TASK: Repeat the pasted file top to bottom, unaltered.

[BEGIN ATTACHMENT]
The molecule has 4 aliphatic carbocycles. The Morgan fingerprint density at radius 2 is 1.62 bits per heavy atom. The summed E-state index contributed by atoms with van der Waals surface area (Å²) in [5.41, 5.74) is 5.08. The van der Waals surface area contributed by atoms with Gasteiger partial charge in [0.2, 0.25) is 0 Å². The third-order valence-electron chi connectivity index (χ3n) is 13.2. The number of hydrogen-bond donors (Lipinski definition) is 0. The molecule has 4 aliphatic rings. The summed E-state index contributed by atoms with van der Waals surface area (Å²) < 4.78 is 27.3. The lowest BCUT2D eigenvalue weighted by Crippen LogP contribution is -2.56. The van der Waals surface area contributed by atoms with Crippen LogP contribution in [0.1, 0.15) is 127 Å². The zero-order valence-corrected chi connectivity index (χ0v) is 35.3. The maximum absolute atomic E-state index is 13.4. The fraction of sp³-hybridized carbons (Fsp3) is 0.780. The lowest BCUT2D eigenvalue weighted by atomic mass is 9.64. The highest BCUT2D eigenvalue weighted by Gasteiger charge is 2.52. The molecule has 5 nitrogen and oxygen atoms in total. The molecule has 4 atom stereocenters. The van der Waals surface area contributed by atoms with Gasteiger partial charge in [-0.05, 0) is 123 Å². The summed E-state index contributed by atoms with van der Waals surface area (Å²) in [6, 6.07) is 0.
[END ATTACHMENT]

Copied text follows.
The molecule has 4 aliphatic carbocycles. The Morgan fingerprint density at radius 2 is 1.62 bits per heavy atom. The summed E-state index contributed by atoms with van der Waals surface area (Å²) in [5.41, 5.74) is 5.08. The van der Waals surface area contributed by atoms with Gasteiger partial charge in [0.2, 0.25) is 0 Å². The third-order valence-electron chi connectivity index (χ3n) is 13.2. The number of hydrogen-bond donors (Lipinski definition) is 0. The molecule has 4 aliphatic rings. The summed E-state index contributed by atoms with van der Waals surface area (Å²) < 4.78 is 27.3. The lowest BCUT2D eigenvalue weighted by Crippen LogP contribution is -2.56. The van der Waals surface area contributed by atoms with Crippen LogP contribution in [0.1, 0.15) is 127 Å². The zero-order valence-corrected chi connectivity index (χ0v) is 35.3. The maximum absolute atomic E-state index is 13.4. The fraction of sp³-hybridized carbons (Fsp3) is 0.780. The lowest BCUT2D eigenvalue weighted by atomic mass is 9.64. The highest BCUT2D eigenvalue weighted by Gasteiger charge is 2.52. The molecule has 5 nitrogen and oxygen atoms in total. The molecule has 4 atom stereocenters. The van der Waals surface area contributed by atoms with Gasteiger partial charge in [-0.05, 0) is 123 Å². The summed E-state index contributed by atoms with van der Waals surface area (Å²) in [6, 6.07) is 0.